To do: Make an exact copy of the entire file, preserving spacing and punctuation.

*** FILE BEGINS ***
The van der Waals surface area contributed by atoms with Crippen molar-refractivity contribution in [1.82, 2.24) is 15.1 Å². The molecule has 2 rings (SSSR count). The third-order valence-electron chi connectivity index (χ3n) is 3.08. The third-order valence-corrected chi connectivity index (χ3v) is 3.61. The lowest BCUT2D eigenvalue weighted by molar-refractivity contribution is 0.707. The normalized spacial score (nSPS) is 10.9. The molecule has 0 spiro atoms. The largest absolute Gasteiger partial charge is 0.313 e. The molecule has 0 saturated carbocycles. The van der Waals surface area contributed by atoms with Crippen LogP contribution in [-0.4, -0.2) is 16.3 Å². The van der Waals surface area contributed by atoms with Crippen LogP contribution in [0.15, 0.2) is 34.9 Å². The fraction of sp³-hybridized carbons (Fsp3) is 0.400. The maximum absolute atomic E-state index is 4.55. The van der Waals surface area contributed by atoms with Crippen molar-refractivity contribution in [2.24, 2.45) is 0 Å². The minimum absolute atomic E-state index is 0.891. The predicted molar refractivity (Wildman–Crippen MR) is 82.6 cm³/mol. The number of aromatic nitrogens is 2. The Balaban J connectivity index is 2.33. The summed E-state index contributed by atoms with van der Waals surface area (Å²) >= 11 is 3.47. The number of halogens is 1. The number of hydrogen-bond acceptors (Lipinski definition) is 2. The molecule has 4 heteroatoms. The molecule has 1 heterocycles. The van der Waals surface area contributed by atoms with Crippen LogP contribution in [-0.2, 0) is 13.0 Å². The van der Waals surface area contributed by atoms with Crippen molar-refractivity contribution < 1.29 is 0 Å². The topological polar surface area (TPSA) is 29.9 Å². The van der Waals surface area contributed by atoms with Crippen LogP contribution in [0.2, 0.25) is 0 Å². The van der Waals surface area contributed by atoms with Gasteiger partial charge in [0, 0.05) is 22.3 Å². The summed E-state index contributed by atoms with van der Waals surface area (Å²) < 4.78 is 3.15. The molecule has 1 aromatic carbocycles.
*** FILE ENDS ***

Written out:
The van der Waals surface area contributed by atoms with Crippen molar-refractivity contribution in [1.82, 2.24) is 15.1 Å². The molecule has 2 rings (SSSR count). The third-order valence-electron chi connectivity index (χ3n) is 3.08. The third-order valence-corrected chi connectivity index (χ3v) is 3.61. The lowest BCUT2D eigenvalue weighted by molar-refractivity contribution is 0.707. The normalized spacial score (nSPS) is 10.9. The molecule has 0 spiro atoms. The largest absolute Gasteiger partial charge is 0.313 e. The molecule has 0 saturated carbocycles. The van der Waals surface area contributed by atoms with Crippen LogP contribution in [-0.4, -0.2) is 16.3 Å². The van der Waals surface area contributed by atoms with Crippen LogP contribution in [0.15, 0.2) is 34.9 Å². The fraction of sp³-hybridized carbons (Fsp3) is 0.400. The maximum absolute atomic E-state index is 4.55. The van der Waals surface area contributed by atoms with Crippen molar-refractivity contribution in [2.24, 2.45) is 0 Å². The minimum absolute atomic E-state index is 0.891. The predicted molar refractivity (Wildman–Crippen MR) is 82.6 cm³/mol. The number of aromatic nitrogens is 2. The Balaban J connectivity index is 2.33. The summed E-state index contributed by atoms with van der Waals surface area (Å²) >= 11 is 3.47. The number of halogens is 1. The number of hydrogen-bond acceptors (Lipinski definition) is 2. The molecule has 4 heteroatoms. The molecule has 1 heterocycles. The van der Waals surface area contributed by atoms with Crippen LogP contribution in [-0.2, 0) is 13.0 Å². The van der Waals surface area contributed by atoms with Crippen molar-refractivity contribution < 1.29 is 0 Å². The topological polar surface area (TPSA) is 29.9 Å². The van der Waals surface area contributed by atoms with Crippen LogP contribution in [0.2, 0.25) is 0 Å². The van der Waals surface area contributed by atoms with Gasteiger partial charge in [0, 0.05) is 22.3 Å². The summed E-state index contributed by atoms with van der Waals surface area (Å²) < 4.78 is 3.15. The molecule has 1 aromatic carbocycles.